It was the beginning of the most important day in many American lives, Rudy Giuliani's included. Later, when the chorus of praise for Giuliani's performance would swell so loud the mayor of New York City began to sound like a combination of Winston Churchill and Spiderman, his political peers began to grumble that he had only done what any responsible elected official would have done in his shoes. Mark Green, the leading Democratic candidate to replace Giuliani in the 2001 election, said as much at the time. "I actually believe that if, God forbid, I had been the mayor during such a calamity, I would have done as well or better than Rudy Giuliani," he said, and was hit with a wave of outrage from New Yorkers who wanted to believe that Giuliani was every bit the unique hero he had seemed that day.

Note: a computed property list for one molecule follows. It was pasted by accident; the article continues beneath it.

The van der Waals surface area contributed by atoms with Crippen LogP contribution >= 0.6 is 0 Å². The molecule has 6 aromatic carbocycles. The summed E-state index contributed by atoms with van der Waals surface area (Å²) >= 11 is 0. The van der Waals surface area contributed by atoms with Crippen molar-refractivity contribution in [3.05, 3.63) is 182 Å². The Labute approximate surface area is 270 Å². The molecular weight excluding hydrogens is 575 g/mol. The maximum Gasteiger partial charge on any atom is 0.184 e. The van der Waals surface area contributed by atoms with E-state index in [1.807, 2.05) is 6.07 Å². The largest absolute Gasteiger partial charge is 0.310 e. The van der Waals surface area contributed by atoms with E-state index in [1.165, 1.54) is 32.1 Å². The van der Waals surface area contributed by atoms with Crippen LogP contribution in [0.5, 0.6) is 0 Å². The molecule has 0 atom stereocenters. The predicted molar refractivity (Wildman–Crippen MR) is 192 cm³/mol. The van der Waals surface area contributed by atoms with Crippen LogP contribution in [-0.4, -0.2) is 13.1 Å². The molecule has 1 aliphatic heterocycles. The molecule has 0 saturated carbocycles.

We will never know how Green would have behaved as mayor under any circumstances--he lost the election to Michael Bloomberg that November. But on September 11, no other public figure rose to the occasion the way Giuliani did. It took George W. Bush more than a day to completely digest what was going on and to craft an appropriate response. The president was, of course, operating in a different environment. Bush had trouble getting a full picture of what was happening--the high-tech Air Force One kept losing telephone and television reception.